Wednesday, August 26, 2009

The Ghosts of Augusts Past

Each August – and especially late in August – I get a bit nostalgic about a couple of events that happened in the Augusts of 2002 and 2003. These are related to my fight with cancer and subsequent recovery, and I guess I will call them the “ghosts of Augusts past.”

By late August of 2002, I was two and half months into chemotherapy, and was more or less used to the routine and how I would feel at various points. My brother-in-law was coming down from Boston for a week and we had selected the week after chemotherapy, as I normally had a little more energy and a lot less nausea. I was looking forward to hanging out with him. But as his visit approached, I was feeling worse and worse, and when he arrived that Sunday I ached all over and felt exhausted. Usually by that time in my chemo cycle, I had a pretty good appetite and really enjoyed meals, but I remember the first night Tom was here, I felt awful, barely touched my dinner, and went to bed about 8PM. The next two days were pretty much carbon copies, and I kept apologizing, saying “I don’t understand why I feel so bad.” He kept saying “Don’t apologize! It’s not like I came down here expecting to be entertained!”

That Wednesday about 2:00AM, I awoke with a high fever, soaked in sweat, followed by chills. Fevers are really dangerous for cancer patients, so I went to the ER (where I got the first of my guardian angels) and was admitted to the hospital. I spent the next 5 days there, feeling about as awful as I ever had in my life. My brother-in-law had to go back home hours before I got out of the hospital, so any plans of hanging out together were dashed. None of the medical staff could figure out why I was so ill, and they called it a “fever of unknown origin”, but a bacterial infection was ruled out.

It wasn’t until about a month later that a pulmonary specialist looked at the CT scan images and considered all of the other data, including an abysmal pulmonary function test the week after I got out of the hospital. His conclusion was that I had suffered lung damage from bleomycin and was lucky that it had not killed me, and even better, that the damage appeared to be reversible. I made the decision to stop the bleomycin at that point, but I have always remembered how absolutely awful and weak I was the end of that August. I consider it the “low-water mark” of my fight with lymphoma.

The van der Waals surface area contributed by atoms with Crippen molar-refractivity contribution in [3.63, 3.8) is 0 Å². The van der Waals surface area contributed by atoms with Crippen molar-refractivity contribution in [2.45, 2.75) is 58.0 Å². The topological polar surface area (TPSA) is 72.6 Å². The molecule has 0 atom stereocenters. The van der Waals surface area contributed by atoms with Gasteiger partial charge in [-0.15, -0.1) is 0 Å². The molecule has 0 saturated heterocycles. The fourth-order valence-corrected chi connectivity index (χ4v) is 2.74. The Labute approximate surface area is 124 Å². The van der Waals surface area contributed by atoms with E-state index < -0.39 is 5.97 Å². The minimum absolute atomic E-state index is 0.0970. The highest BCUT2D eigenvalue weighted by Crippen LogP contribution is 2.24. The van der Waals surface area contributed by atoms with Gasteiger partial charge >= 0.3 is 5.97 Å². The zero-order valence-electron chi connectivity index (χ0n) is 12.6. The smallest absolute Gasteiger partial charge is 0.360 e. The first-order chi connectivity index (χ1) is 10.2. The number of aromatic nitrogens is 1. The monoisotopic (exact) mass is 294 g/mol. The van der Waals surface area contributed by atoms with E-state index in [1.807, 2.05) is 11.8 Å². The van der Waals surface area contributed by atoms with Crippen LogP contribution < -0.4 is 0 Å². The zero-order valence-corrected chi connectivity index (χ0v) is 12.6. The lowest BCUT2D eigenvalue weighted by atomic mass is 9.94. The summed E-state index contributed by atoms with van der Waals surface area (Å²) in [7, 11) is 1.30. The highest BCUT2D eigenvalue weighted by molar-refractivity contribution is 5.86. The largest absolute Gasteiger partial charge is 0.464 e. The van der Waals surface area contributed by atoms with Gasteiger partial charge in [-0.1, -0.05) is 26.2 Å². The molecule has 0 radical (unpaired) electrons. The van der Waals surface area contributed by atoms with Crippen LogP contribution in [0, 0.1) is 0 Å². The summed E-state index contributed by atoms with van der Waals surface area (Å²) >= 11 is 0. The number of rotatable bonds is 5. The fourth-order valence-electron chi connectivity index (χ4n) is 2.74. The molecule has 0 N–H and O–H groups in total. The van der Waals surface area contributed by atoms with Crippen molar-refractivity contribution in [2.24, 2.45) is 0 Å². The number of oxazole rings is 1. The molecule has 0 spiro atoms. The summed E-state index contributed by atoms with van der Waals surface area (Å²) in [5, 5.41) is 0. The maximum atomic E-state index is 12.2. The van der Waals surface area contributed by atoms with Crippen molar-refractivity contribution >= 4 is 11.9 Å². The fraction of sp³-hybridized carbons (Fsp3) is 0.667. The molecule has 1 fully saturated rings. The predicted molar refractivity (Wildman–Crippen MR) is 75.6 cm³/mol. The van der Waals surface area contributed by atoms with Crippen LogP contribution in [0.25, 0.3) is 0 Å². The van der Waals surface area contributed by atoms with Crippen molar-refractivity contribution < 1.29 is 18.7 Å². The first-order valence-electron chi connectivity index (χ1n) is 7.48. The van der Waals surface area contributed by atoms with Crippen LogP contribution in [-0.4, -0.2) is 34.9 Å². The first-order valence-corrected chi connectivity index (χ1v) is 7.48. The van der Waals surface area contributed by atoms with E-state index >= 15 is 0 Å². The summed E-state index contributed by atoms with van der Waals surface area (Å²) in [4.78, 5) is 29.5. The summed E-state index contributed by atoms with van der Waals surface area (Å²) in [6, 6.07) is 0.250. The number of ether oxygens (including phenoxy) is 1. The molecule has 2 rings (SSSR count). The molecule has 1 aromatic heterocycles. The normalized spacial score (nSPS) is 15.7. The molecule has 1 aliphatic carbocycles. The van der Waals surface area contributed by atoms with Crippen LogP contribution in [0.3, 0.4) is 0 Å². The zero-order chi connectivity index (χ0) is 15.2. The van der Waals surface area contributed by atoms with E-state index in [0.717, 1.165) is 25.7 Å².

Fast forward a year, and on August 24, 2003 I was standing on top of a mountain in western Maine, quite tired but healthy again, and feeling exhilarated. I have blogged about that story here, and here, and so won’t repeat all of those details, other than to say this was the specific point where I declared total victory over cancer. Of course, one can make the point that maybe that should not have been until I did my first marathon, although I look on that marathon as a huge explanation point!

So each August since, as the days begin to dwindle on the summer’s march towards September, I really like to reflect on the difference a year can make. One August, I was lying in a hospital bed, drifting in and out of sleep, racked with fever and chills, too weak to walk a quarter mile I would guess. A year later, I was standing on a mountaintop looking out over the forests and lakes of Maine – my promise to myself of the previous summer fulfilled, and cancer a memory. Every August since, I specifically try to do something to celebrate strength, good health, and good fortune. I am hoping that my “ghosts of Augusts future” will all be of that nature – strength and good health - for a long time to come.

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